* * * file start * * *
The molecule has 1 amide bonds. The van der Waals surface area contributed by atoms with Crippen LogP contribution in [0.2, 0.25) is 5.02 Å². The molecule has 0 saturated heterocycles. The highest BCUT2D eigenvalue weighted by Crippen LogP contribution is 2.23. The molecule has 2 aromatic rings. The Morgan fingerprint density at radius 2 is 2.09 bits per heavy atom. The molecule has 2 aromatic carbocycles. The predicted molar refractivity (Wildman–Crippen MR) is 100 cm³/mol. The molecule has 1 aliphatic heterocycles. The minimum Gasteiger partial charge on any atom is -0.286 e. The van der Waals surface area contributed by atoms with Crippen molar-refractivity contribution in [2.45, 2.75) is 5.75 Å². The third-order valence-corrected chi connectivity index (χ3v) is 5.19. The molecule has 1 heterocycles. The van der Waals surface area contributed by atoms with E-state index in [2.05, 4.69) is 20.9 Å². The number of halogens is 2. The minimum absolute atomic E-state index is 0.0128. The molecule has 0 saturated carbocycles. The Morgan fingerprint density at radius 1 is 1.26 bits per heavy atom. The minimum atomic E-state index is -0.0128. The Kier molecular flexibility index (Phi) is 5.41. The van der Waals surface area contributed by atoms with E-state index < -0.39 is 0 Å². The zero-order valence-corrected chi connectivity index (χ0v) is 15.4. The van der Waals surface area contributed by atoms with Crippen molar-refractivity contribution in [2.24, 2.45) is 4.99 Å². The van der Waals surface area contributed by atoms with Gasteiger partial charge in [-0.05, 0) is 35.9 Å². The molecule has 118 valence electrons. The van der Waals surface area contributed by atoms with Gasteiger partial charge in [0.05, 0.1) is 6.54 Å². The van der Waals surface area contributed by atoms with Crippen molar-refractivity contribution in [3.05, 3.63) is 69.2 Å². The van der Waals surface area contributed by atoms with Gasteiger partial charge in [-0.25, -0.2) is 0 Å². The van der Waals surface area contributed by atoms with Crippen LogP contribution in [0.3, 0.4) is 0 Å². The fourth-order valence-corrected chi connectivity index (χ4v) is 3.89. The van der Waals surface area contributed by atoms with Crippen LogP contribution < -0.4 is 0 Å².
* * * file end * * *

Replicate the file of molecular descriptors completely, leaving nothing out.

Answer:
The molecule has 1 amide bonds. The van der Waals surface area contributed by atoms with Crippen LogP contribution in [0.2, 0.25) is 5.02 Å². The molecule has 0 saturated heterocycles. The highest BCUT2D eigenvalue weighted by Crippen LogP contribution is 2.23. The molecule has 2 aromatic rings. The Morgan fingerprint density at radius 2 is 2.09 bits per heavy atom. The molecule has 2 aromatic carbocycles. The predicted molar refractivity (Wildman–Crippen MR) is 100 cm³/mol. The molecule has 1 aliphatic heterocycles. The minimum Gasteiger partial charge on any atom is -0.286 e. The van der Waals surface area contributed by atoms with Crippen molar-refractivity contribution in [2.45, 2.75) is 5.75 Å². The third-order valence-corrected chi connectivity index (χ3v) is 5.19. The molecule has 1 heterocycles. The van der Waals surface area contributed by atoms with E-state index in [2.05, 4.69) is 20.9 Å². The number of halogens is 2. The minimum absolute atomic E-state index is 0.0128. The molecule has 0 saturated carbocycles. The Morgan fingerprint density at radius 1 is 1.26 bits per heavy atom. The minimum atomic E-state index is -0.0128. The Kier molecular flexibility index (Phi) is 5.41. The van der Waals surface area contributed by atoms with E-state index < -0.39 is 0 Å². The zero-order valence-corrected chi connectivity index (χ0v) is 15.4. The van der Waals surface area contributed by atoms with Crippen molar-refractivity contribution in [2.24, 2.45) is 4.99 Å². The van der Waals surface area contributed by atoms with Gasteiger partial charge in [-0.05, 0) is 35.9 Å². The molecule has 118 valence electrons. The van der Waals surface area contributed by atoms with Gasteiger partial charge in [0.05, 0.1) is 6.54 Å². The van der Waals surface area contributed by atoms with Crippen molar-refractivity contribution in [3.05, 3.63) is 69.2 Å². The van der Waals surface area contributed by atoms with Gasteiger partial charge in [-0.25, -0.2) is 0 Å². The van der Waals surface area contributed by atoms with Crippen LogP contribution in [0.3, 0.4) is 0 Å². The fourth-order valence-corrected chi connectivity index (χ4v) is 3.89. The van der Waals surface area contributed by atoms with Crippen LogP contribution < -0.4 is 0 Å².